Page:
Genetics and the Basis of Biotechnology

Genetics and the Basis of Biotechnology

Many advocates of organic growing speak of genetic manipulation and bioengineering as unalloyed evil. In order to object we need to do so intelligently and reasonably, not with emotional objections. People may object to things emotionally when they don’t understand what something is or how it got there. To prevent that, here is a short lesson on the basis of biotechnology.

Plants are relatively easy to manipulate, which is why plant genetic engineering was possible decades before animal genetic engineering. As part of a plant’s ability to reproduce vegetatively (without seeds), specialized plant cells, such as root or leaf cells, can unspecialize, reproduce and then re-specialize. As a result, a scientist can induce plant tissue to unspecialize and reproduce. They can then take those cells and genetically modify them and get the cells to re-specialize, generating a new, genetically modified plant.

How Do They Do It?

There are two major methods of producing a genetically modified plant. The first method is essentially accelerated breeding. This is not fundamentally different than ordinary methods of selecting the biggest and best plants for future reproduction, just on the smaller scale possible in the lab. It’s faster than being able to breed the plants once a season.

It is the other technique of transplanting a gene from another species into a plant that most people object to. This is a technique that has no equivalent in nature, and this makes it much more dangerous.

The least technical way to genetically modify plants is to allow them to mutate on their own, and just screen for the desired mutations. The natural mutation rate is very low, and all living systems have advanced mechanisms in place to repair mutations. In order to get any significant number of mutations, the unspecialized cells are usually exposed to a mutagen. To obtain a herbicide resistant plant, for example, the most resistant plant is taken, and its cells are exposed to a mutagen. The most resistant is reproduced and exposed again. Eventually a plant can be obtained which has high resistance to the target herbicide, but without loss of other desirable characteristics like yield or insect resistance.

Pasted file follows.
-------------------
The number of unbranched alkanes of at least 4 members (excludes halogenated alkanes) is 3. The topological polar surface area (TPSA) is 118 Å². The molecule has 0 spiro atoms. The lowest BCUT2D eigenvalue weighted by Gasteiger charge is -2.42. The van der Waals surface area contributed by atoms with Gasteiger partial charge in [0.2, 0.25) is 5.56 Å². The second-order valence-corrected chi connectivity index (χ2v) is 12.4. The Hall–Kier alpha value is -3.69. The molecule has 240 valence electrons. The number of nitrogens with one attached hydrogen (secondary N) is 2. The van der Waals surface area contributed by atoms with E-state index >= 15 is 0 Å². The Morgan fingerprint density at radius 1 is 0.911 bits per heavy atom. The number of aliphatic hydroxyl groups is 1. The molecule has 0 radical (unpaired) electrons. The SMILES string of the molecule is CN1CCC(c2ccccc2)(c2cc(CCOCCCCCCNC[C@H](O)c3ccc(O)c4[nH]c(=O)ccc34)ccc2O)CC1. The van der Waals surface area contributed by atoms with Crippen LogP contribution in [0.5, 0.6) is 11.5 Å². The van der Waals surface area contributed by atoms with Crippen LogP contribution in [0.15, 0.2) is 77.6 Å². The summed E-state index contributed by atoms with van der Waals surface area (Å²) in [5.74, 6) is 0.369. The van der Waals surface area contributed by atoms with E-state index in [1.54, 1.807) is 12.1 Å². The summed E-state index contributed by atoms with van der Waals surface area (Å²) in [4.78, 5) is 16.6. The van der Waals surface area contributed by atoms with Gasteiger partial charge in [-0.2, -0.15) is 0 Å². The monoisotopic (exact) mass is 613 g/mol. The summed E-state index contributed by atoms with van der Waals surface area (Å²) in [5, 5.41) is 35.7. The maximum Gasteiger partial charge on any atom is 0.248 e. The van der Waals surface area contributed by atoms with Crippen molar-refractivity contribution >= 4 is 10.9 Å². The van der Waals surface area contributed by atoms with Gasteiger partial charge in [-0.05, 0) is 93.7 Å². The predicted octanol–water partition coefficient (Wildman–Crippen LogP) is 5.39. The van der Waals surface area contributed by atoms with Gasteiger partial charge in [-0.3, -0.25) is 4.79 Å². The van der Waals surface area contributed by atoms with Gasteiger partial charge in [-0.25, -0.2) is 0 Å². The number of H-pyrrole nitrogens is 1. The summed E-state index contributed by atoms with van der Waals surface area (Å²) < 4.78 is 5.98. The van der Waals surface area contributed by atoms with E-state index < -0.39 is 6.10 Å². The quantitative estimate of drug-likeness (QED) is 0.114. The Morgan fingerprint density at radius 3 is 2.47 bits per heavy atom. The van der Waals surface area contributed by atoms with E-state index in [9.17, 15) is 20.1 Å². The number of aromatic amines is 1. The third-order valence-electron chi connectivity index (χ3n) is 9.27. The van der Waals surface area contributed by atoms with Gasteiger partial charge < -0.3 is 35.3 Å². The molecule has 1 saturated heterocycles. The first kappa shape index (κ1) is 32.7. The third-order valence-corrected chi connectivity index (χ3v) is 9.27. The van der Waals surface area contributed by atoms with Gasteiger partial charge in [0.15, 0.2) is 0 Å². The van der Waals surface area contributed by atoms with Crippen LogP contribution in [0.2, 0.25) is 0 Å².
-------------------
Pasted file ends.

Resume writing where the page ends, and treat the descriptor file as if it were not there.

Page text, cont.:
To transplant a gene from one species to another, two unrelated enzyme systems are exploited. The immune systems of both plants and animals include a series of enzymes that cut up DNA. This is a defense mechanism against viruses. Viruses which are not technically alive, but are a string of DNA inside a protein coat. When a virus attacks a cell, it injects its naked DNA into the cell, where the DNA tries to take over the cell’s mechanisms to reproduce itself. The cell’s defense is those DNA cutting enzymes that troll for foreign DNA, which they then cut up into little pieces to prevent it from taking over the cell. These enzymes are used in biotechnology to cut out specific genes from one organism to insert into another.

There is another type of virus called a retrovirus (like HIV, often associated with AIDS) which doesn’t immediately take over any cell it attacks, but integrates itself into its host’s DNA. It stays there for an indeterminate length of time, until it suddenly turns on its attack mechanism and starts attacking cells. The mechanism which these viruses use to integrate themselves into their host’s DNA, is used to integrate the gene from another organism into the DNA of the plant being manipulated.

Random Chance

Of course, this is not an easy or simple process. The place in the plant’s DNA where the gene is inserted is completely random. Plants and animals have millions of genes in their DNA, and only a few thousand of these genes are ever active at any given time. If the new gene is integrated into a portion of the plant’s DNA which is inactive, it will not be expressed.

A lab attempting to do this will have to insert the DNA into hundreds of plant cells and then test for the DNA inserted in an appropriate spot. They do this by attaching the new DNA to another gene called a marker. Most commonly, it is antibiotic-resistant because it is easy to test for. If the plant cell is resistant to an antibiotic treatment, the gene is being expressed. This brings its own problems though. There is some evidence now that eating foods with this introduced gene in it can destroy antibiotics in the gut. There is also the possibility that bacteria in the gut can pick up this gene, thus adding to the problem of superbugs.

Just because we can do something doesn’t mean we should. I’m disturbed that scientists and farmers are boldly introducing these organisms to the environment when we really have no idea what we are doing and there is very little testing.

We are like little children randomly mixing the chemicals under the sink; something useful might be made, or the whole house could blow up. There is no way to tell which it will be until it happens.

I encourage all people who are concerned to loudly object to the current applications of genetic technology. But do it intelligently and not emotionally; scientists are much more likely to respond to a rational argument.

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